Women's Writing Before Woolf: A Social Reference/John Foxe
John Foxe (1516-1587)[edit | edit source]
John Foxe was an English historian and martyrologist in 16th century England. Foxe is most known for his book titled Actes and Monuments, or more popularly known as Foxe's Book of Martyrs. Foxe's work was written in the height of the English Reformation and was extremely popular and influential to the Protestant cause, due to polemic accounts on persecuted Protestant men and women.
Biography:[edit | edit source]
John Foxe, born 1516 in Boston, England, was an English Historian and martyrologist. His father passed when he was young, his mother remarried, and he entered Brasenose College when he was 16. Foxe attended Oxford University where he personally witnessed the burning of William Cowbridge, He resigned from Oxford due to a possible change and conflict of religious opinion and his opposition of celibacy. This change caused conflict between his peers and the relationship with his stepfather. Because of his change in religious opinion, he was forced to abandon his academic career, but also met his wife and mother of his children. Foxe also experienced a period of hardship, being offered a place to live with his friends as he was in need. The accession of Mary I in 1533 forced him to flee overseas where he travelled around and started publishing his accounts. He returned home later after Mary I’s death and waited to see the religious changes. Foxe was ordained an Angelic priest in 1560. “In the plague of 1563 he ministered to the victims and wrote a moving tract of consolation. When Anabaptists in 1575 and Jesuits in 1581 were condemned to death, Foxe wrote vehement letters to Queen Elizabeth and her counsellors, begging reprieves.” Foxe died on 1587 and was buried in St Giles’s, Cripplegate. After his death, his son, Samuel, preserved his fathers’ manuscripts and they are held in the British Library.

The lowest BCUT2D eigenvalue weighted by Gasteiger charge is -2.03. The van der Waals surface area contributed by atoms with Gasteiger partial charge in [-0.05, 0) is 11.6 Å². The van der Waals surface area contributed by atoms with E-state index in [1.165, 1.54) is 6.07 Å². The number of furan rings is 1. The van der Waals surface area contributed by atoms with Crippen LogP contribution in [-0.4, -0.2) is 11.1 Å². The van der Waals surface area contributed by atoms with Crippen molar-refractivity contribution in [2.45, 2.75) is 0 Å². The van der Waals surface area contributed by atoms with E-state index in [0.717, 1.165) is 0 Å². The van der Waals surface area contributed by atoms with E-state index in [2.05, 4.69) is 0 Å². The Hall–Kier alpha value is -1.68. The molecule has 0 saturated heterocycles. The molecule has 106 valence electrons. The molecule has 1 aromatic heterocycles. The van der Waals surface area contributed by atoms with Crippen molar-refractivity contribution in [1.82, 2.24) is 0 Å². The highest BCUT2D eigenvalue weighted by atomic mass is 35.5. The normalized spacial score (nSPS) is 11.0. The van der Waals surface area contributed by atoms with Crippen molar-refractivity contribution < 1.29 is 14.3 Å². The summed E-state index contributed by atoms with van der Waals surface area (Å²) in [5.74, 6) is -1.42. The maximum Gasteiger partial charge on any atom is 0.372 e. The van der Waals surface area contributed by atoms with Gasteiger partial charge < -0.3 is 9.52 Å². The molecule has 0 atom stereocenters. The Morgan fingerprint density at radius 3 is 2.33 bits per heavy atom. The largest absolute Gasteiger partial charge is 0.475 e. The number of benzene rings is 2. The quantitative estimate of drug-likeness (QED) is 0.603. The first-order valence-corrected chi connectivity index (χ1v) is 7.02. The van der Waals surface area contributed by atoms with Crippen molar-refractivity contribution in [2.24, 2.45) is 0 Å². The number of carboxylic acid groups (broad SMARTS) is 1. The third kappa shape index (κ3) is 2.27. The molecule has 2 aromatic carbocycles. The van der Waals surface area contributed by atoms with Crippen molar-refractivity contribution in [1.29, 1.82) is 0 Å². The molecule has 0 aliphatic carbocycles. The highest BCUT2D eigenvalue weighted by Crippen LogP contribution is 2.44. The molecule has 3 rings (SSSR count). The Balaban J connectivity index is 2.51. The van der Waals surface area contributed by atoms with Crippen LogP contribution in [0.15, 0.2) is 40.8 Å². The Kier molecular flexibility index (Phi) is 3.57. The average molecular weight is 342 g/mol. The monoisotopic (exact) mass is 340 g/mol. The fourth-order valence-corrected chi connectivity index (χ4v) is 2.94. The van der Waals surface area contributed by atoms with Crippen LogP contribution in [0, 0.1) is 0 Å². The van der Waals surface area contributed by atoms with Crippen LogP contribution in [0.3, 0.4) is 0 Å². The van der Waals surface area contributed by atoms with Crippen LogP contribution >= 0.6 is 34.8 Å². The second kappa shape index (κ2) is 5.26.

He was described as a workaholic as he took his study very seriously and worked hard writing his manuscripts to publish his work. He also took his role as Angelic priest seriously as he came to the aid of many victims in need during the plague. He worked with what he wrote about and was involved with his passion of awareness, writing about the victims of those who participated in their beliefs and were killed for it, becoming martyrs. He was dedicated to his work and also his family, taking his time to travel with them during Mary I’s accession.
He was open about his beliefs and dislikes in life, disagreeing with people and speaking his honest opinion, not shy to debate. He spoke out against cruelty and used his advocacy to be heard. He became a man of the people and used his place in society and amongst people to stand up for his beliefs and others, becoming well known and mourned by many at his funeral.